And, I think Amazon really has set the tone, not just in terms of usability, but also in terms of fulfillment. And so, that is the new norm in terms of customer expectations. You know, there was a period in time where you could ask for a ten or twenty dollar shipping charge and people didn’t mind that, there was a time where you could say you’ll get your product in seven to ten days, and people didn’t mind that. But I think that’s really changed, and that’s gone away now. And everyone expects the ease of use and, you know, in some cases, you know, you do want the instant gratification and … As an Amazon Prime member, you know, quite frequently just opting for the next day shipping option. And, you know, obviously Amazon is working on same-day shipping and … But, the reality is that next-day shipping is mobilizing to become the norm, and for all of these online brands, whether you’re a 198 year old brand, or an 8 month old brand, if you aren’t … You know, if it’s not simple and you’re not easy to do business with, and you don’t have a supply chain that can fulfill in a fashion that is geared to give the people the product they want, when they want it, then you’re really going to be at a big disadvantage, and you really are going to go to another site where it’s easier to do business.

Michael Krigsman: We have an interesting question from Alan Bergson on Twitter, who’s wondering, “In a business where there is so much service and customization, how do you maintain that customer experience, especially going across multiple channels?” And then, he’s asking about the role of culture in this as well.

Sahal Laher: So those are both great questions. So let’s talk first about, you know, just how we do that, and how that level of, you know, personalization and white glove service is replicated across channels in a seamless way. So, just to give a little bit of background, right? I think there was a period of time where everyone used to go to their store on Main Street in their town, and they had relationships with the Brooks Brothers associate and they’d probably been going there for many years. And, you know, all your preferences were written down in a black book, and that sales associate that you worked with really knew what you want for a look, they knew everything that you had purchased in the past, and all of that was kind of maintained in that black book, and that’s a great model obviously, because you get a very high level of service, and you have someone that has a personal relationship with you. The reality of the world we live in now is that it’s just not like it used to be in that, now we travel more. We may want to go to the store, not in our hometown, but where we work, or we might be on business at a conference and we might want to go to a store.

And so, what we’ve really been working really hard on in the last couple years is trying to figure out: If John Smith comes to the store, and he’s never been into that store before, but he’s been a customer for ten years, we are missing the mark if we don’t give him personalized service based on the information we already know about him. And so, a store associate at that store in Las Vegas where you are for a conference, in a very short period of time, needs to equipped with tools that can really tell them who is John Smith, and what are his preferences? What are his likes, and what is in his virtual wardrobe in terms of his purchase history? And really based on that; we can mend, you know, equip that associate you have just met you two minutes ago, to still provide a high level of service, because they will have… We will have turned data that we have into actual, actionable insights that you, the store associate, can use to really have a more personalized conversation, as opposed to talking to everyone who walks into the store that you don’t know about the same five products in the Fall collection.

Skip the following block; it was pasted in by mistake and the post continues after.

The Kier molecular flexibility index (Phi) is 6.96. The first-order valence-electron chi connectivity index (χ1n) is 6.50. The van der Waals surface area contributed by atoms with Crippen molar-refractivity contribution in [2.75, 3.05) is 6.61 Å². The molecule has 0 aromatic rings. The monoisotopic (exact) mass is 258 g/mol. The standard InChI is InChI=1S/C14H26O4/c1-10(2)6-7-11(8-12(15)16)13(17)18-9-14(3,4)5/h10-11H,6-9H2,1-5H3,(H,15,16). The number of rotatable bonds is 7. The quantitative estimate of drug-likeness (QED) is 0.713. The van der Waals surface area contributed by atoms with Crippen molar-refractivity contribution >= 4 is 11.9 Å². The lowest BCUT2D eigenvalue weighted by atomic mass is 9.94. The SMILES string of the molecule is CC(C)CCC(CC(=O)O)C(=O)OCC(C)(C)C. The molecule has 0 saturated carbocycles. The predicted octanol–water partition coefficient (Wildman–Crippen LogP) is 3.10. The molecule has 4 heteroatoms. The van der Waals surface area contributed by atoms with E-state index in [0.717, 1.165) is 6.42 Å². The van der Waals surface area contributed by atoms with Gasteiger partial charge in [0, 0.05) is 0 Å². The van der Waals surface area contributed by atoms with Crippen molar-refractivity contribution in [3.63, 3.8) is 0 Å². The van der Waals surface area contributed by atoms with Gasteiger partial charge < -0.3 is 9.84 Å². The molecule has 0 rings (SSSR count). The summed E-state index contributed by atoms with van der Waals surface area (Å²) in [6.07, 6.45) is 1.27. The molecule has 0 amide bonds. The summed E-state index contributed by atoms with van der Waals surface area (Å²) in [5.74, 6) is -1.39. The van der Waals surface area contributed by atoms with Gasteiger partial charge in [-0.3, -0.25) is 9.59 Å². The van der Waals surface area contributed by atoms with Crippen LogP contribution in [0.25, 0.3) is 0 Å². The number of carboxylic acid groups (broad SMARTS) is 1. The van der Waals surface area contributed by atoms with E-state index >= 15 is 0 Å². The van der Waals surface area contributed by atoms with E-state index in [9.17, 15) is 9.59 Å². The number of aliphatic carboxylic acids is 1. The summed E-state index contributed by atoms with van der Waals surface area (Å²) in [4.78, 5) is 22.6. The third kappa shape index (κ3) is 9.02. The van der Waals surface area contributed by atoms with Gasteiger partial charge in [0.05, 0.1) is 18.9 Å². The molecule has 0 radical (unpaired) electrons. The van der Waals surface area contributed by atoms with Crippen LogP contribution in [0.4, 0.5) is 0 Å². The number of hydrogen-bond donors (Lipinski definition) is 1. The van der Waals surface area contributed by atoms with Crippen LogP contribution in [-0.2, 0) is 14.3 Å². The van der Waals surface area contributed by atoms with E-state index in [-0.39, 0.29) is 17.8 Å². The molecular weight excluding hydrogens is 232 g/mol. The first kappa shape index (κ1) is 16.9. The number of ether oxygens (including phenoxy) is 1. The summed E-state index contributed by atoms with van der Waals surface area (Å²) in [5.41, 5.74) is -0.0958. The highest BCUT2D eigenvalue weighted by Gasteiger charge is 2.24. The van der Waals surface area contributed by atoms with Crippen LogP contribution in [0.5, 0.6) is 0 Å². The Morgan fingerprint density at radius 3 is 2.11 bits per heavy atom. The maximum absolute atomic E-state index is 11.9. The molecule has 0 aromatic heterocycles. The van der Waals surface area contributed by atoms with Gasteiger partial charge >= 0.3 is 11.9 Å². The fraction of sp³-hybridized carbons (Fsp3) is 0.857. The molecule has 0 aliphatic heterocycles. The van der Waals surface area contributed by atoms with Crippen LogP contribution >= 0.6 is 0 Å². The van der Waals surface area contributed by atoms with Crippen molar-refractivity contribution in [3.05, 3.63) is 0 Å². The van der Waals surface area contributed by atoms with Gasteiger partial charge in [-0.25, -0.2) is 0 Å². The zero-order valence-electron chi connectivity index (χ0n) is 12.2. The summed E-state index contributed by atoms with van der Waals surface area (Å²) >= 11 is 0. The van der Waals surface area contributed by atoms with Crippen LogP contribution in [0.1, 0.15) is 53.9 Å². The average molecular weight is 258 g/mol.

So that’s a very important piece of who we are, and, obviously replicating that requires a lot of translation of this data into insights. And, everyone talks about “big data,” everyone talks about these buzzwords of “big data” and “machine learning” and so on, but this is really a case study where it’s the differentiator, and really in all industries, I think, can be a differentiator not just for personalization but for many different parts of your supply chain and the way that you go to market. If you use the data that you have, and implement machine learning type of platforms, which, in their simplest form, for those not familiar with machine learning it’s: computers now have the ability with these platforms to learn from data and to spot trends in data without being explicitly programmed. And that’s a very powerful trend in the market right now, and really, without that, in the past, you would have to find a specific use case that you are after, and comb through all of your data, aggregate it, and come up with these findings.

And, the way that the machine learning works, is that we can do that on the fly, and we can do that for terabytes and terabytes of data, which, in the old days obviously it’s just not possible, right? Even if we took every single black book, every single store associate’s black book from the old days, where they had customer service and all of that done in paper books, that’s already a lot of data. And now, you multiply it by, you know, everything like your online clickstream, right? So every time you go online and you’re navigating the website there’s a trail of breadcrumbs that every customer leaves behind in terms of what have they browsed, what have the put in a cart and not bought, how much time have they spent looking at a particular item. And so, all of this information, when you aggregate it together, and you have a true big data strategy, that utilizes some of these next generation tools like machine learning and in-memory databases. And, we have the ability to really replicate that service, and now, you can also make that all available online, and you can make more thoughtful recommendations for you online, as opposed to the showing everyone the same five products that have just come out as things that the might be interested in.